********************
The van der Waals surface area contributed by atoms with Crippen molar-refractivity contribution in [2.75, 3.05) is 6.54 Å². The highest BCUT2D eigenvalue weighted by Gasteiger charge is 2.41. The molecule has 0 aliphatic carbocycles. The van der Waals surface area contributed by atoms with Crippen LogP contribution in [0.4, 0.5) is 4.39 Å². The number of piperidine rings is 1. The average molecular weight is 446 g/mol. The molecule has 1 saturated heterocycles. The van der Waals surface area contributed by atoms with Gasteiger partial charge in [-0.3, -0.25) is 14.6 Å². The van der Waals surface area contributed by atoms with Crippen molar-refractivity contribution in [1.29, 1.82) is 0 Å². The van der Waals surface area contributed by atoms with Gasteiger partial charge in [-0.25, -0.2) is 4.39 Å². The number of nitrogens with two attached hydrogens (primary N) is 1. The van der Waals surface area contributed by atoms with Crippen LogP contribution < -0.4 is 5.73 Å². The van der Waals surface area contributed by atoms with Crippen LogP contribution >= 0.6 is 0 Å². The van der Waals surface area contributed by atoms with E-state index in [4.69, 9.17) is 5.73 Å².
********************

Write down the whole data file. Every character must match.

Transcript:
The van der Waals surface area contributed by atoms with Crippen molar-refractivity contribution in [2.75, 3.05) is 6.54 Å². The highest BCUT2D eigenvalue weighted by Gasteiger charge is 2.41. The molecule has 0 aliphatic carbocycles. The van der Waals surface area contributed by atoms with Crippen LogP contribution in [0.4, 0.5) is 4.39 Å². The number of piperidine rings is 1. The average molecular weight is 446 g/mol. The molecule has 1 saturated heterocycles. The van der Waals surface area contributed by atoms with Gasteiger partial charge in [-0.3, -0.25) is 14.6 Å². The van der Waals surface area contributed by atoms with Crippen molar-refractivity contribution in [1.29, 1.82) is 0 Å². The van der Waals surface area contributed by atoms with Gasteiger partial charge in [-0.25, -0.2) is 4.39 Å². The number of nitrogens with two attached hydrogens (primary N) is 1. The van der Waals surface area contributed by atoms with Crippen LogP contribution < -0.4 is 5.73 Å². The van der Waals surface area contributed by atoms with Crippen LogP contribution >= 0.6 is 0 Å². The van der Waals surface area contributed by atoms with E-state index in [4.69, 9.17) is 5.73 Å².